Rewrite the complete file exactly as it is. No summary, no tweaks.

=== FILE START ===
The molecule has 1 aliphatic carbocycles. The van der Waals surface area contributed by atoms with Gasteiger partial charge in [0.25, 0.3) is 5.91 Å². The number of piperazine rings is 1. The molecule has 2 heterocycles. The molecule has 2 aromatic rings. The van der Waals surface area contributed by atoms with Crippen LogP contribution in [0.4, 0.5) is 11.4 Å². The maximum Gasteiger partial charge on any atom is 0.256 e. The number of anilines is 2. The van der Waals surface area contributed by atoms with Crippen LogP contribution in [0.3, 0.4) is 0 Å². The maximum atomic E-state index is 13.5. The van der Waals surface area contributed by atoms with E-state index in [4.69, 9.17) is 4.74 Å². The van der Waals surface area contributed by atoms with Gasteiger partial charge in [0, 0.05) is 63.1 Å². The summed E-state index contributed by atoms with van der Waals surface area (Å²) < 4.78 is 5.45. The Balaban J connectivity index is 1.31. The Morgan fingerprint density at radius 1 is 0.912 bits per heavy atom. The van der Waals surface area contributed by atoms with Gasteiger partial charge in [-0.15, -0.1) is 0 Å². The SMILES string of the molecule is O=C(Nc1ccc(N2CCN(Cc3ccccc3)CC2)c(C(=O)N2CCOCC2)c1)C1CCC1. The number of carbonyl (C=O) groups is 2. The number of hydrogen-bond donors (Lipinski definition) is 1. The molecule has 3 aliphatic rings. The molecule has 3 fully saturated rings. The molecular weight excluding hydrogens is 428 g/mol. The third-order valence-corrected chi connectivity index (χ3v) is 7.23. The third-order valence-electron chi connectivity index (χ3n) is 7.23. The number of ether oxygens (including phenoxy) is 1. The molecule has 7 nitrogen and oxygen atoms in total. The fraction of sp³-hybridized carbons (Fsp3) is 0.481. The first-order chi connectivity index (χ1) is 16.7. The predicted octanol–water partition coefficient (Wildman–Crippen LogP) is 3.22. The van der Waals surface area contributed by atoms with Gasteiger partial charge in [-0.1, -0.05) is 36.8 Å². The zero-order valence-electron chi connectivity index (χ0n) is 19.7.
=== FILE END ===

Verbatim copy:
The molecule has 1 aliphatic carbocycles. The van der Waals surface area contributed by atoms with Gasteiger partial charge in [0.25, 0.3) is 5.91 Å². The number of piperazine rings is 1. The molecule has 2 heterocycles. The molecule has 2 aromatic rings. The van der Waals surface area contributed by atoms with Crippen LogP contribution in [0.4, 0.5) is 11.4 Å². The maximum Gasteiger partial charge on any atom is 0.256 e. The number of anilines is 2. The van der Waals surface area contributed by atoms with Crippen LogP contribution in [0.3, 0.4) is 0 Å². The maximum atomic E-state index is 13.5. The van der Waals surface area contributed by atoms with E-state index in [4.69, 9.17) is 4.74 Å². The van der Waals surface area contributed by atoms with Gasteiger partial charge in [0, 0.05) is 63.1 Å². The summed E-state index contributed by atoms with van der Waals surface area (Å²) < 4.78 is 5.45. The Balaban J connectivity index is 1.31. The Morgan fingerprint density at radius 1 is 0.912 bits per heavy atom. The van der Waals surface area contributed by atoms with Gasteiger partial charge in [-0.15, -0.1) is 0 Å². The SMILES string of the molecule is O=C(Nc1ccc(N2CCN(Cc3ccccc3)CC2)c(C(=O)N2CCOCC2)c1)C1CCC1. The number of carbonyl (C=O) groups is 2. The number of hydrogen-bond donors (Lipinski definition) is 1. The molecule has 3 aliphatic rings. The molecule has 3 fully saturated rings. The molecular weight excluding hydrogens is 428 g/mol. The third-order valence-corrected chi connectivity index (χ3v) is 7.23. The third-order valence-electron chi connectivity index (χ3n) is 7.23. The number of ether oxygens (including phenoxy) is 1. The molecule has 7 nitrogen and oxygen atoms in total. The fraction of sp³-hybridized carbons (Fsp3) is 0.481. The first-order chi connectivity index (χ1) is 16.7. The predicted octanol–water partition coefficient (Wildman–Crippen LogP) is 3.22. The van der Waals surface area contributed by atoms with Gasteiger partial charge in [-0.1, -0.05) is 36.8 Å². The zero-order valence-electron chi connectivity index (χ0n) is 19.7.